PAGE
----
Tuesday, December 10, 2013

Lost and Found Blogs

Last night I was searching through old emails to locate the contact information for the person who designed my logo for a podcast I produce. I came across an email confirmation for a Wordpress blog I started in 2010 and then promptly forgot about. Shortly after starting the blog I moved houses and I guess the blog just got trumped by all the drama of relocation and settlement. I find it rather sad. Somewhere out in cyber space is another webpage I started that is my first ever bucket list. I have no idea where that is, but finding this old blog has really got me thinking. How long do blogs and webpages that are not updated hang around on the web?

The scary answer is FOREVER. They simply don't "expire."

Most blog host sites that offer free blog space will not fry off inactive blogs. There are some rare exceptions to this rule. A good example of this is Geocities. I remember when I first started teaching Geocities was the most popular place to get a free teacher website. I started one and occasionally updated it, but eventually I switched schools and, out of site out of mind, I forgot about it. Geocities was eventually sold off, absorbed, tweaked, and ultimately 38 million individual sites were fried off when Yahoo, the company that acquired Geocities, decided to change the format. Geocities is only in existance in Japan now and my original website from 1999 is long gone. This is not unusual, but unless the actual website closes, chances are your stuff will still be chilling out there in cyberspace incomplete and lonely, just waiting for you to remember or rediscover it.

Despite my best efforts to Google myself and whatever I thought I named my bucket list, I cannot locate it yet. I am not too concerned as I have a more modern, updated version, but the idea of this internet detritus got me thinking about just how many abandoned or forgotten blogs there must be out there. The sheer number of websites and blogs out there that are lonely and not updated simply because they are forgotten is mind boggling. Estimates are that there are 12 million bloggers. Of the blogs created, 60% to 80% are abandoned within the first month. Most that are not abandoned are just updated sporadically at best, and then, with content that average reader has no interest in i.e. personal travel, family updates, etc. I found a great site that has research data about blogs and blogging at http://www.caslon.com.au/weblogprofile1.htm which made for very interesting reading. I have found my forgotten blog is not alone by any means.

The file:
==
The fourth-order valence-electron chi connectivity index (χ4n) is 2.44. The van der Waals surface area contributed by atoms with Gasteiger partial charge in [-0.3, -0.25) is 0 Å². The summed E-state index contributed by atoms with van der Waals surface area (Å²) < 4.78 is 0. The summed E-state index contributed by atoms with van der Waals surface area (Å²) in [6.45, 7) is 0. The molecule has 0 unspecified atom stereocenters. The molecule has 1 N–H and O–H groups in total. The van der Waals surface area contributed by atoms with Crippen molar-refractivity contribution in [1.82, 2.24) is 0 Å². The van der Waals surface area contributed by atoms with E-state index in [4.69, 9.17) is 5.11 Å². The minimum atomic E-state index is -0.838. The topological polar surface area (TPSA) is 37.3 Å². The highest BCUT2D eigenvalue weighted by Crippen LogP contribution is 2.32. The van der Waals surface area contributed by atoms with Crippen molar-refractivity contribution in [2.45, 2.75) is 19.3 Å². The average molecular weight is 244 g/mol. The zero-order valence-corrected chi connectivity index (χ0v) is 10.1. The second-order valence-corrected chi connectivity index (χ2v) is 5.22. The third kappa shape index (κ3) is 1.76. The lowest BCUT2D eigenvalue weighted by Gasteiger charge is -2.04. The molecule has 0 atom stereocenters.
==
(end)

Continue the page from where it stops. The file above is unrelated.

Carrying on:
Will I ever find my original bucket list? Probably not. Do I really care? No. But I kind of look upon abandoned blogs as the trash of the internet. Who is going to clean up all this scrap? Arguments are they are like the library at Alexandria and no one should. We are free to use it for historical documentations. Snapshots of our modern times. Material ripe with our culture so that future generations of users can better understand those that came before. Whatever. I guess I will just add "Find my original bucket list" to my current bucket list.